The Taxation Laws (Amendment) Ordinance, 2019 (Ordinance), which was promulgated on 20 September 2019 by the President of India, introduced section 115BAA of the Income-tax Act, 1961 which allowed domestic companies to opt for an alternative income-tax regime from financial year 2019-20. The key features of the alternative income-tax regime are as follows:

  • Reduced income-tax rate of 22% (plus surcharge and cess) will be applicable;
  • Certain exemptions, deductions, allowances (including additional depreciation) will not be available; and
  • Minimum Alternative Tax (MAT) will not apply.

There is no time limit for companies to opt for the new tax regime; however, once adopted, it cannot be withdrawn.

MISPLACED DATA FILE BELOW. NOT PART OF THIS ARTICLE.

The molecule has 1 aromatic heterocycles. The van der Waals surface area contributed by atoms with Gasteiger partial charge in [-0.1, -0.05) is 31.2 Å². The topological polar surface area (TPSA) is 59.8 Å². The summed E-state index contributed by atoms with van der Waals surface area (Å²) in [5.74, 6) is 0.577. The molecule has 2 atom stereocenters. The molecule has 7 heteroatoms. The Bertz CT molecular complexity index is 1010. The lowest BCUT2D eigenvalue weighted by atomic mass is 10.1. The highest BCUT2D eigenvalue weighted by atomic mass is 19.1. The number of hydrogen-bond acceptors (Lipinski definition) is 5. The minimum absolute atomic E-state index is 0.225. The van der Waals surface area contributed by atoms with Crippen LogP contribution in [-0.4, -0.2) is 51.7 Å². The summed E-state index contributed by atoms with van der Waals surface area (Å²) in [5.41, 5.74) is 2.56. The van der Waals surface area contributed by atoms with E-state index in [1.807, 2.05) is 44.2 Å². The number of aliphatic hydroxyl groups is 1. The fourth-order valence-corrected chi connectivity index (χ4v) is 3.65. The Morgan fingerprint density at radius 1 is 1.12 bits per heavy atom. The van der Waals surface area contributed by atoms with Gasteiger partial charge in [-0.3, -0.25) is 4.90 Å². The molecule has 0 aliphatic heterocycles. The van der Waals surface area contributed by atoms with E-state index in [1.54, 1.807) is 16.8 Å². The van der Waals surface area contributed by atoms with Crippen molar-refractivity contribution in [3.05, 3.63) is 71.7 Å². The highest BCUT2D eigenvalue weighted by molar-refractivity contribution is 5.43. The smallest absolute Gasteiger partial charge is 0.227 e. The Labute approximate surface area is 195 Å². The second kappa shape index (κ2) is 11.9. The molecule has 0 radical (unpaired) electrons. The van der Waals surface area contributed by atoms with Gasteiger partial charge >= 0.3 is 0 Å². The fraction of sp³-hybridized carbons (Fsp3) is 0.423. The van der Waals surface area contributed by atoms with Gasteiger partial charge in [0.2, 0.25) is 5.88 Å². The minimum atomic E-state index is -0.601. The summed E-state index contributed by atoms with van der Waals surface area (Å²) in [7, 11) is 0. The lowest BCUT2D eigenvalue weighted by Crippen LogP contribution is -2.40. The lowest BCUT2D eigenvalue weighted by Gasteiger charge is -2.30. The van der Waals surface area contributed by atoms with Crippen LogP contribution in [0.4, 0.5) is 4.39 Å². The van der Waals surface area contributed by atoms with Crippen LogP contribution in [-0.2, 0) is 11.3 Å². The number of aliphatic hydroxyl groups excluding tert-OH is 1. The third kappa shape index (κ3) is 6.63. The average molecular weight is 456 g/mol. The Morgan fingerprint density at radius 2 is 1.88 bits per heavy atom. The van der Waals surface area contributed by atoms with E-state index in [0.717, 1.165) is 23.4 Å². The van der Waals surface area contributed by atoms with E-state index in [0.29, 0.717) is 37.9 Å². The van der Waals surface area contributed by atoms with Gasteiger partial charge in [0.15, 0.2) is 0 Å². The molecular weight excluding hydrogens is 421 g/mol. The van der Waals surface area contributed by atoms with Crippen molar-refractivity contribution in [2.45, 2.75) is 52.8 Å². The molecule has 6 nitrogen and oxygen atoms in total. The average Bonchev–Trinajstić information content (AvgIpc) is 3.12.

• There were few open issues that emerged when interpreting the Ordinance for which the Government’s view was sought. Upon receipt of representations from various stakeholders the issues were examined and the following view has been expressed by the Central Board of Direct Taxes vide circular no. 29/ 2019 –
  • Companies opting for the new tax regime will not be allowed to offset brought forward loss on account of additional depreciation.
  • Given that MAT would not be applicable for companies opting for the new tax regime, they will not be allowed to utilise brought forward MAT credit.
  • Companies having brought forward loss on account of additional depreciation or brought forward MAT credit, have the option to offset such loss and MAT credit under the tax regime existing prior to the promulgation of the Ordinance, and thereafter, opt for the new tax regime.